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it was in her power to give—the keeping of the fires of life itself, the bearing and rearing of children. Woman's mission surely is worthy if life is worthy. Its honor grows with life's increasing values. And yet it lacks just those characteristics which to-day make the strongest appeal to the individual. To-day in America it is not the life of the whole, the life of the race and of the country, which primarily determines each man's daily judgments and actions; it is his own advancement, honor, pleasure, comfort. And as it is with the man, it is even so with the woman. She does not care essentially for the human race as it shall be in future generations, made just so much stronger and nobler because to-day she did her duty, effacing herself in suffering, curbing her desires in patience, fashioning and molding for the future in much present weariness and discouragement of mind and body. Rather would she cultivate the garden of her own individuality, whose bloom and freshness so easily bring her pleasure and honor.

If this be true; if woman's mission be at once so exalted that life itself hangs expectant on it, and yet so difficult that in an age of individualism it means the daily denial of the individual, is the college the best agent for preparing woman for her mission ?

Self-directing, self-centered, yet, through the freshness'of her enthusiasm, the unconsciousness of her attitude, still fluid for the molding, the young girl enters college to be prepared for her womanhood, for the life which requires the outlook of a prophet to perceive its glory through the exalting, wearisome pettiness of its detail. And the college, with its riches of human experience, its lives of heroes, saints and martyrs, its fullness of human endeavor, its glory of human achievement, stands ready to give that outlook as practical life cannot. And later, when the busy years of a woman's life are upon her, when her hands must work and the time of new intellectual acquisitions is past, she does not feel the intellectual barrenness that is the tragedy of many women's lives, because in the years of her leisure she has filled her storehouse with plenty.

The college, in other words, is prepared to give an intellectual background, the value of which can be most fully appreciated by a woman bound to the detailed routine of daily home life. One of the merriest women I have ever known, whose life was bitterly hard, said to me once, “ Do you know, when the thoughts that mirror my actual conditions are unbearable, I scatter them with the sunshine of what I am going to be and do in heaven.” A college education furnishes the ordinary woman a very tangible sort of heaven, and brings memory to the aid of an imagination which might be too weak for the task of building it alone. Fancy, for example, that a woman has a dozen pairs of very disreputable stockings to darn, an evening's work of weaving back and forth, with no very great artistic satisfaction promised as a guerdon, no tangible advancement on that intangible road of self-realization, just a humdrum, stupid task, relentlessly calling for a portion of her precious time. If her mind is just a disorderly chaos of chance gossip and chance incidents, how natural and simple it will be for her to hate her work, her routine day, and finally her routine life, for no discontent spreads quite as fast as that born of a duty unwillingly performed. But if, on the contrary, she can fill that evening with dreams of the world's activity and strength, her fingers ply the needle with unconscious swiftness, the task is done with cheerful satisfaction, and life seems blithe and worth the living after all.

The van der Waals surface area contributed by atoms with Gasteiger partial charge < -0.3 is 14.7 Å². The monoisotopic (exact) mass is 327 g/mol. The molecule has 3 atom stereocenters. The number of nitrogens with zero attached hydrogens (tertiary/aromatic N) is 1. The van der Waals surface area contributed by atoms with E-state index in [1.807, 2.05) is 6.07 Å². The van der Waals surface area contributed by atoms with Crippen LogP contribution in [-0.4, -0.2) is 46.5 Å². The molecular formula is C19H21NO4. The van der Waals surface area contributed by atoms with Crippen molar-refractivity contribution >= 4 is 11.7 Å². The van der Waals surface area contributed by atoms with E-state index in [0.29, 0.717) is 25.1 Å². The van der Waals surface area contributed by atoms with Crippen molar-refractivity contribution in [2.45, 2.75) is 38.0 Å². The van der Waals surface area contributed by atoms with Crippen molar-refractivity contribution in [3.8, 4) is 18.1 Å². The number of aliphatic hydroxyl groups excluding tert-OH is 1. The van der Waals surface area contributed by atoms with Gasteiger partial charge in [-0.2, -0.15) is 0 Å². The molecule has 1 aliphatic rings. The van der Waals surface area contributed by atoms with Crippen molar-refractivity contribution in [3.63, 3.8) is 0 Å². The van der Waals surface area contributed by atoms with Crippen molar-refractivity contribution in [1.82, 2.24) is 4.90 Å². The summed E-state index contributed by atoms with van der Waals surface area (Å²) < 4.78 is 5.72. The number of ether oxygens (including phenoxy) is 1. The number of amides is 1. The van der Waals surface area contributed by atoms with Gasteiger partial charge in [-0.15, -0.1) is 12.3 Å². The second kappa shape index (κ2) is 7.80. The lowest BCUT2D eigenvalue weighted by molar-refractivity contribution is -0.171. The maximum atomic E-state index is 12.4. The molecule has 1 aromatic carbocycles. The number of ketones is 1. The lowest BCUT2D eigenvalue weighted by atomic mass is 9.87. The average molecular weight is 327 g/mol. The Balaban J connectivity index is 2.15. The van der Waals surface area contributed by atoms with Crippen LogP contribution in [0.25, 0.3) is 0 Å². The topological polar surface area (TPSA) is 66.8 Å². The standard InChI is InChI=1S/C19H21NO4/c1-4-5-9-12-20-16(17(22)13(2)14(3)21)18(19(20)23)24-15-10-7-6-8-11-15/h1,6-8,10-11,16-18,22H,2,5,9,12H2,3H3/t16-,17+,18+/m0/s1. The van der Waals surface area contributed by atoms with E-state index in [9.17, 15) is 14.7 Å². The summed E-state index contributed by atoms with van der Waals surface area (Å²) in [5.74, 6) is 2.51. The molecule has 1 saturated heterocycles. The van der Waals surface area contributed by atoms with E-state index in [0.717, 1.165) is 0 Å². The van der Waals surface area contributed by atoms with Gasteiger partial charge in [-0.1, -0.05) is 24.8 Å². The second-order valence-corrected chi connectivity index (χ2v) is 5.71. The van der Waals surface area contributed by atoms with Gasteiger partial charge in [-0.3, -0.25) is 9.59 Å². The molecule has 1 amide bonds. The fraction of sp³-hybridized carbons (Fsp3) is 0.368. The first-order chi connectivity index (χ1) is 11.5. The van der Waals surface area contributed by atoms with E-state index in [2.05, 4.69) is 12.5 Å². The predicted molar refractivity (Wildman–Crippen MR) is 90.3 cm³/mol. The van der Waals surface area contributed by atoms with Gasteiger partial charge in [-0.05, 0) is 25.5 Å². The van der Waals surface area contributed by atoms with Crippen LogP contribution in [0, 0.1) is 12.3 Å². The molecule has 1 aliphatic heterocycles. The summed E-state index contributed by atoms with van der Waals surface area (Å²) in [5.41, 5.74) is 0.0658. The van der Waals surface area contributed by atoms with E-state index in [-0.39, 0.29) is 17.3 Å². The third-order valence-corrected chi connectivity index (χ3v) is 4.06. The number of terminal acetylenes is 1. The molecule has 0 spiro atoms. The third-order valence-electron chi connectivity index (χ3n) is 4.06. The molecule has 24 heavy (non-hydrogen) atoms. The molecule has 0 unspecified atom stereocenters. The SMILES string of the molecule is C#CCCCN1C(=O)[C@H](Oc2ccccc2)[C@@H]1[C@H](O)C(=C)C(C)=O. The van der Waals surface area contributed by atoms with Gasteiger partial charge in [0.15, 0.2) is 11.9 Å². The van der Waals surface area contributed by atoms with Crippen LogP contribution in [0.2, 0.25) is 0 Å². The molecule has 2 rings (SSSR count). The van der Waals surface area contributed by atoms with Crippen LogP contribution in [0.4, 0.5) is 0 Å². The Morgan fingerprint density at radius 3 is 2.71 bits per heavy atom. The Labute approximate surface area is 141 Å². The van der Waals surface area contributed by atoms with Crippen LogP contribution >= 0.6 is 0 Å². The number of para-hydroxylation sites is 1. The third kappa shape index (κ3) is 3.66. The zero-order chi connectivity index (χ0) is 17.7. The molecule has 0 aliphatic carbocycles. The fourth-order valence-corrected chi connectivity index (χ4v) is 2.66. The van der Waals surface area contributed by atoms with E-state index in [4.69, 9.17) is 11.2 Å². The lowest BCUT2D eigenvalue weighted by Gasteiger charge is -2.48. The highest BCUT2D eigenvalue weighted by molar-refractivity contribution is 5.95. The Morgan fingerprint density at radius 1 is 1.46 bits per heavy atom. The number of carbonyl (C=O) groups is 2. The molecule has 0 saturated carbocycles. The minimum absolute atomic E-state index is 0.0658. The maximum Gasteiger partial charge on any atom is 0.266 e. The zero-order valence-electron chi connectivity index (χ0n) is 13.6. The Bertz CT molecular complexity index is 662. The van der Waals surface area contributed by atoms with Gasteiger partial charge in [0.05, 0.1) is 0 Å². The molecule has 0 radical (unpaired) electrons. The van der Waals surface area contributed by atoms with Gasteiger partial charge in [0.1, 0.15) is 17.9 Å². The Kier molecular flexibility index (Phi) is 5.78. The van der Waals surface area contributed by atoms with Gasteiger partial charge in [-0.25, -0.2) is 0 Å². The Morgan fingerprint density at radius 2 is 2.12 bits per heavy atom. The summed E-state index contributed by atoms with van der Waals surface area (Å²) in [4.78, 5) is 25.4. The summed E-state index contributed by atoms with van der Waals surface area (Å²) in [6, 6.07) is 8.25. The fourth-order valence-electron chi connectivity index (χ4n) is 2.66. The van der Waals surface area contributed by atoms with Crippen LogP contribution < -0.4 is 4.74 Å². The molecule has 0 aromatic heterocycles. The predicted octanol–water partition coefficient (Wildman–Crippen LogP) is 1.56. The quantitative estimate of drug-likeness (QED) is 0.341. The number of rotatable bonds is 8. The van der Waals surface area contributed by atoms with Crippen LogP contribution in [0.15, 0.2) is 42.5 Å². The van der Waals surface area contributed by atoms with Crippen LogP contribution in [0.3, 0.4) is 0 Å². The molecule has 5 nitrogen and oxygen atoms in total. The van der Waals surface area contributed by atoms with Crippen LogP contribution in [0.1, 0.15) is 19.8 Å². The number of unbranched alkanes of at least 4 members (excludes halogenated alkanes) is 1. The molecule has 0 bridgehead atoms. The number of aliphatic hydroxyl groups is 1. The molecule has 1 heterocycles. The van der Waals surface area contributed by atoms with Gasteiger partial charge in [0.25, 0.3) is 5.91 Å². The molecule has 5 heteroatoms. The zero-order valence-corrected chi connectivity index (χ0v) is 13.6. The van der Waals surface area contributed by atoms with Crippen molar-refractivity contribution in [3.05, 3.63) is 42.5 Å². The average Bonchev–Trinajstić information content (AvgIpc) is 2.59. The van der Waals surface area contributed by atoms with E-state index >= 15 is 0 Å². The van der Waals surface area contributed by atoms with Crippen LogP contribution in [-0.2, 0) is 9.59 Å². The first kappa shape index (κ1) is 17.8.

Of course I do not mean to say that no woman is educated to rise above the humdrum details of domestic life except through a definite college education. I do mean to say, however, that in these days of hurry and hustle, only the exceptional woman is so educated. It has been said from the standpoint of psychology, which notes the early passing of the period of disinterested curiosity and of pure intellectual zeal, that the opportunity for acquiring an education is usually past at the age of twenty-five years. If this be true, few of us will question that the ordinary young woman between the age of eighteen, when she leaves school, and the time of her more active married life, rarely makes a serious business of educating herself, unguided and voluntarily.

Neither, of course, do I mean to suggest that there is a distinct time limit to the educating process. Fortunately for us, our education in its varied forms and guises ceases only with our lives, but it is none the less true that the more concentrated forms of intellectual application and acquisition are limited for the ordinary woman to the earlier years of plasticity and leisure.

The college woman is not, however, made merely passively contented by the richness of human experience which is offered her; she does not use her fertile memory and her stimulated imagination to mix a magic potion to bring forgetfulness of her own personal daily problems. Rather does she use them in constructing that flowing road to happiness which is none other than the gaining of a proper and true perspective through the standardizing of one's joys and sorrows by the experiences of others.